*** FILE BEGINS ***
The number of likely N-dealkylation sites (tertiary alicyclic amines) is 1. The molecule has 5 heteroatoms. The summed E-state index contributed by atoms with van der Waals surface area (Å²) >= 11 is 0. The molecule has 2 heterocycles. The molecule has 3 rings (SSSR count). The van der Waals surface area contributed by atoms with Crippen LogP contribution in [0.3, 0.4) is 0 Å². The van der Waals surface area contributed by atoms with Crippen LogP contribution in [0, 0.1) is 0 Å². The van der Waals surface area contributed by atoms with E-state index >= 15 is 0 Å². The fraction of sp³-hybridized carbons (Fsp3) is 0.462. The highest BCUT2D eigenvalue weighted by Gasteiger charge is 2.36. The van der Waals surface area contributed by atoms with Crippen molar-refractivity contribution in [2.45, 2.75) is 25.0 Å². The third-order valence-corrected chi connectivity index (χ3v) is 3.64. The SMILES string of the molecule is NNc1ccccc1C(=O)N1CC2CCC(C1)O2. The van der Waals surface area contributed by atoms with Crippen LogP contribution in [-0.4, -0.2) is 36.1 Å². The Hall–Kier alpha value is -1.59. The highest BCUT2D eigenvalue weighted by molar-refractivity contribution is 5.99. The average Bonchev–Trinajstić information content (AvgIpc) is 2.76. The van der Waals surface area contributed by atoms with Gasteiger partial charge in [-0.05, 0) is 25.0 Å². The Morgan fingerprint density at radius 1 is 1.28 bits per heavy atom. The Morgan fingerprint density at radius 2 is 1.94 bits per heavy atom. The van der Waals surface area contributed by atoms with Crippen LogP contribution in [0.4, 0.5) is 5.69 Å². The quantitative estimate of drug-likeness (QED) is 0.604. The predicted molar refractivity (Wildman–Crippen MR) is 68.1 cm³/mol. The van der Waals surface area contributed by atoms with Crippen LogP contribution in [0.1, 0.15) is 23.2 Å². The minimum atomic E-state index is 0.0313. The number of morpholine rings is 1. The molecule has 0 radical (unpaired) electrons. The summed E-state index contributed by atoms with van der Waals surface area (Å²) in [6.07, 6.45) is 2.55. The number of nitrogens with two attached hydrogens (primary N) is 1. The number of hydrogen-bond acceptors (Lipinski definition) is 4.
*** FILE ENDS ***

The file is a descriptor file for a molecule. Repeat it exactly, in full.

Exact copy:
The number of likely N-dealkylation sites (tertiary alicyclic amines) is 1. The molecule has 5 heteroatoms. The summed E-state index contributed by atoms with van der Waals surface area (Å²) >= 11 is 0. The molecule has 2 heterocycles. The molecule has 3 rings (SSSR count). The van der Waals surface area contributed by atoms with Crippen LogP contribution in [0.3, 0.4) is 0 Å². The van der Waals surface area contributed by atoms with Crippen LogP contribution in [0, 0.1) is 0 Å². The van der Waals surface area contributed by atoms with E-state index >= 15 is 0 Å². The fraction of sp³-hybridized carbons (Fsp3) is 0.462. The highest BCUT2D eigenvalue weighted by Gasteiger charge is 2.36. The van der Waals surface area contributed by atoms with Crippen molar-refractivity contribution in [2.45, 2.75) is 25.0 Å². The third-order valence-corrected chi connectivity index (χ3v) is 3.64. The SMILES string of the molecule is NNc1ccccc1C(=O)N1CC2CCC(C1)O2. The van der Waals surface area contributed by atoms with Crippen LogP contribution in [-0.4, -0.2) is 36.1 Å². The Hall–Kier alpha value is -1.59. The highest BCUT2D eigenvalue weighted by molar-refractivity contribution is 5.99. The average Bonchev–Trinajstić information content (AvgIpc) is 2.76. The van der Waals surface area contributed by atoms with Gasteiger partial charge in [-0.05, 0) is 25.0 Å². The Morgan fingerprint density at radius 1 is 1.28 bits per heavy atom. The Morgan fingerprint density at radius 2 is 1.94 bits per heavy atom. The van der Waals surface area contributed by atoms with Crippen LogP contribution in [0.4, 0.5) is 5.69 Å². The quantitative estimate of drug-likeness (QED) is 0.604. The predicted molar refractivity (Wildman–Crippen MR) is 68.1 cm³/mol. The van der Waals surface area contributed by atoms with Crippen LogP contribution in [0.1, 0.15) is 23.2 Å². The minimum atomic E-state index is 0.0313. The number of morpholine rings is 1. The molecule has 0 radical (unpaired) electrons. The summed E-state index contributed by atoms with van der Waals surface area (Å²) in [6.07, 6.45) is 2.55. The number of nitrogens with two attached hydrogens (primary N) is 1. The number of hydrogen-bond acceptors (Lipinski definition) is 4.